The Hero's Journey: Crossing Thresholds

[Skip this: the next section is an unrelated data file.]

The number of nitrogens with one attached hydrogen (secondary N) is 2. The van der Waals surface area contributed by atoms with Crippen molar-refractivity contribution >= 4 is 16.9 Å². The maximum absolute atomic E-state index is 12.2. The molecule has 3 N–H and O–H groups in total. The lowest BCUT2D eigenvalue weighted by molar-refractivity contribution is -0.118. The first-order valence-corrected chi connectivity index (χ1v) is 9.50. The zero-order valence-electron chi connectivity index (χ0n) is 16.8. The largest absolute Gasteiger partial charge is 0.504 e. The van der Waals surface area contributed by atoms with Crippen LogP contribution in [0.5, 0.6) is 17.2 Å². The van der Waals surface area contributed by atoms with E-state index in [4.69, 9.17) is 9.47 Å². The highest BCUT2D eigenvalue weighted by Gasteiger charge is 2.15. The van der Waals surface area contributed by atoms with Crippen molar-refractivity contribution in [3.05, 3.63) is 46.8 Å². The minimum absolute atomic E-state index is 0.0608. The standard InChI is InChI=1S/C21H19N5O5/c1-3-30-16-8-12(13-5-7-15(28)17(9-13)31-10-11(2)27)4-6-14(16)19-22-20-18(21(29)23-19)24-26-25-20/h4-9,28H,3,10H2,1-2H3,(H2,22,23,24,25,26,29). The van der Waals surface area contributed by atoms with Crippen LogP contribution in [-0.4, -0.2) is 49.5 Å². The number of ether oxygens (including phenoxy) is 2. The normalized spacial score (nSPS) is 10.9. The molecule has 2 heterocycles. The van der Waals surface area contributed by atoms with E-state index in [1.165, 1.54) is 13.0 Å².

This interior architectural design-led research investigation chronicles a journey from the Canterbury Plains into Canterbury high country. This peregrination sequences eight individual sites along The Main West Coast Road: State Highway 73, and uses the author’s home and batch as bookends. Engaging theorist Joseph Campbell’s book The Hero’s Journey as a literary provocateur, the interventions are designed for each site according to the eight stages we all must pass through in order to progress to a new level of growth. As an interior architectural design-led research thesis, the interventions assume the mode of ‘furnishing’ the landscape, so as to spatially deconstruct the exterior journey as an interior architectural response to the natural landscape features found within each site. The ‘furnishings’ critically operate as narrative devices that frame the landscape through the construction of the threshold. The thresholds are designed so as to reawaken and witness the heritage stories that reside within each site. And in this way, the eight points of pause in the sequence equate to an expression of ‘home’. This thesis argues that cultural identity arises from personal associations with history and place: relationships in time and space. As such, New Zealand citizens or residents who have lived here for many generations or even just a few years, even if they are not Māori or European, all contribute to our greater understanding of New Zealand’s cultural identity from their own as well as a shared perspective. This designled research investigation asks: How can interior architectural interventions, framed as an allegorical architectural project, help enable shared narratives about local communities and their surrounding contexts to be reawakened and witnessed? This design-led research investigation seeks ways that architectural interventions sited in a rural landscape can contribute to establishing community-based stories of cultural heritage that will also contribute to New Zealand’s national identity as a whole. As an Interior Architecture master’s thesis, this research investigation looks to establish these architectural interventions as ‘furnishings’ strategically sited upon the landscape in ways that critically help to define place identity for rural New Zealanders. This investigation argues that interior architecture is as much about the narrative that ties a space to time and place, as it is about the shape and layout of the space. It is about the whole experience, the ‘identity’ of place. The design-led research investigation explores the interior topology of home by engaging spatial memory, curation, and pentimento as key storytelling devices within the narrative investigation. The investigation engages three primary modes of design to build critical responses to these design drivers: the physical model, the digital mode, and the print.